One way you can teach your dog to better manage the front door scene is by desensitizing him to the doorbell through “classical conditioning.” An even better method is to teach your dog to sit and stay on command. Then, at the sound of the doorbell, you direct him to sit in a designated place near the door, where he will stay until you release him.

Sound impossible? It’s not! Training your dog to control himself when guests come to your house ensures a more peaceful and safe experience for everyone.

People Food

If that Christmas lasagna and sugar cookie smell good to you, try to imagine how they smell to your dog: dogs can smell every single ingredient, down to the last oregano leaf and drop of vanilla. Add this array of delicious aromas to the distraction of having extra people in the house, and your dog has an opportunity to “counter surf” and snitch some food—truly a recipe for trouble.

So, remember these tips surrounding holiday foods:

  • Many holiday foods are harmful or even toxic to our pet dogs. Particularly dangerous are cooked poultry bones; chocolate and other sweets; and bread dough. I had one client who fed their dog a bone they brought home from a restaurant. Sadly, the dog died after trying to eat the bone overnight. Click here for a complete list of foods to avoid feeding your dog at any time of year.
  • Artificial sweeteners like Xylitol (found in chewing gum) are toxic to dogs. Some dogs love peppermint, so remind holiday guests to keep handbags and coats (where they might keep a pack of gum) out of the dog’s reach.
  • Remind guests to refrain from feeding your dog table scraps. Instead, bring out the doggie treat jar so guests can indulge your pet safely.

Christmas Trees and Decorations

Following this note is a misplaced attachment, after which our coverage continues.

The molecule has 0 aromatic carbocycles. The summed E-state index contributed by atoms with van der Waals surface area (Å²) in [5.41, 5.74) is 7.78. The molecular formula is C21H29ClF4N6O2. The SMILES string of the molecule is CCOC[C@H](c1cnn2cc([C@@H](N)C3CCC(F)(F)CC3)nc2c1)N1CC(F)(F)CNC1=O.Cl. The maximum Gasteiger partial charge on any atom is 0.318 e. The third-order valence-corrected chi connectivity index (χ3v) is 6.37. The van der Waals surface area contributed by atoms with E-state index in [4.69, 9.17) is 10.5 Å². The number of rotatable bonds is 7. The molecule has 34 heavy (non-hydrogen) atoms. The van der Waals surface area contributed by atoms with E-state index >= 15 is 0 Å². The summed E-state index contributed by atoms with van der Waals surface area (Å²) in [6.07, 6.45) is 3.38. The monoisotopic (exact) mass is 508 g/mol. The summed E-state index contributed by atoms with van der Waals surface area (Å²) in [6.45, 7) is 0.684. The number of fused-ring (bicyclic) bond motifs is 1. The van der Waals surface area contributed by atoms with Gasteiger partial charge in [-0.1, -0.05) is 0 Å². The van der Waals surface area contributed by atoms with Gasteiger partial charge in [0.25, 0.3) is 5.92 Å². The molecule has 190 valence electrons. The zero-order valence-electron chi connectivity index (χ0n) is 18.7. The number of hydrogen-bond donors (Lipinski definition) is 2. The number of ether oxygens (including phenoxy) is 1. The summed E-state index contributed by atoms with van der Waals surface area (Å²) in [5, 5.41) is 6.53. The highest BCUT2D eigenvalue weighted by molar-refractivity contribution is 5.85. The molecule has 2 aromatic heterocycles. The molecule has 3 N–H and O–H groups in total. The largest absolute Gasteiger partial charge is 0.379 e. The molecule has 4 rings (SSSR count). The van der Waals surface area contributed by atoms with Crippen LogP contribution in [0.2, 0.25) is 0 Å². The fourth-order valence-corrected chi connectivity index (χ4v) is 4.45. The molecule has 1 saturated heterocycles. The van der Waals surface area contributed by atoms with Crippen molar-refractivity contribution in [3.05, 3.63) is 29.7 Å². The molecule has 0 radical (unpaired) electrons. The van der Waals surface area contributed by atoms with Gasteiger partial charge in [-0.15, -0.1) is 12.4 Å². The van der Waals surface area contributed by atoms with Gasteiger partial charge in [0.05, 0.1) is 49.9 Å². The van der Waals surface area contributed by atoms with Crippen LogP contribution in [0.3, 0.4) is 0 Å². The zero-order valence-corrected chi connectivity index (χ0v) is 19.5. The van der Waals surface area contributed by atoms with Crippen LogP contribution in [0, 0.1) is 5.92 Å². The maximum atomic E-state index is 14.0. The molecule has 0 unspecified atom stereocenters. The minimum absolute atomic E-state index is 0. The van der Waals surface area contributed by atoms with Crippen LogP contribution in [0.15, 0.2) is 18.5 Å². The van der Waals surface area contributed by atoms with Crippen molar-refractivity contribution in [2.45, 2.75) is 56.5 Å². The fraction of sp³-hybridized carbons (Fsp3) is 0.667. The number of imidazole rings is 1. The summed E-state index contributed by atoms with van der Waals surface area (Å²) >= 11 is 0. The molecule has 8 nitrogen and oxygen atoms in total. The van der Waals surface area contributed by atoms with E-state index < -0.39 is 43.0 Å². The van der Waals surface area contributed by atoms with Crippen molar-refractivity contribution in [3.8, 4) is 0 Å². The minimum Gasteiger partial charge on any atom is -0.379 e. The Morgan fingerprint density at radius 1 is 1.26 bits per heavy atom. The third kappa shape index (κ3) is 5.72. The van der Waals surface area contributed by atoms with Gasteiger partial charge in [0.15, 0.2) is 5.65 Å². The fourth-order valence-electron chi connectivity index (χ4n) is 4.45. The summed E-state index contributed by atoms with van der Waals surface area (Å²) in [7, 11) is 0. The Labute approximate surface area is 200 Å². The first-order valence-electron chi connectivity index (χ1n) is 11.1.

• Hang tree ornaments strategically:  place non-breakable ones near the bottom, and those shaped like tempting toys (e.g., balls) toward the top.
  • Avoid using tinsel on your tree. I had a client whose dog required emergency surgery to remove tinsel that had twisted in his intestines. Thank goodness the dog survived—but the surgery was very expensive.
  • Anchor your tree securely to the ceiling or a wall so it won’t tip over.
  • Some dogs are confused by having a tree in the living room, and thus are tempted to mark around it (“I thought trees belonged outside!’ says the dog). You can lay bubble wrap or sheets of aluminum foil around the base of the tree to deter him from getting near it.
  • Don’t let your dog drink the Christmas tree water. Water treated with preservative chemicals can trigger severe indigestion in dogs, and untreated water can get stagnant with bacteria, thus causing nausea or diarrhea to a dog that drinks it.
  • Many holiday plants are poisonous, including poinsettias, holly and mistletoe. Place plants out of your dog’s reach, and quickly pick up any dropped leaves or berries.
  • Never leave a lighted candle unattended, as a dog’s swinging tail can knock it over.

Don’t Give a Dog as a Surprise Gift

I can’t say it enough—never give a dog (or any live animal) as a gift on Christmas morning. Sadly, many such “holiday presents” wind up at animal shelters or on the streets just a few months later. Owning a dog (and especially a young puppy) takes a genuine commitment of time, responsibility and expense.

If someone you know is serious about getting a dog, consider giving a certificate from The Dog Training Mobile for the recipient to use when the family is ready to bring the right dog into the household.

Happy Howl-idays!

While I realize that some of the information in this post may sound sad or daunting, understand that my intent is to remind you to pay attention to your dog during the especially busy and active holiday season. Remember, our dogs count on us to keep them safe in our human world any season of the year.

Dog Training Mobile –

Gerard Raneri – Family Dog Trainer/Behavior Modification – 520-440-8848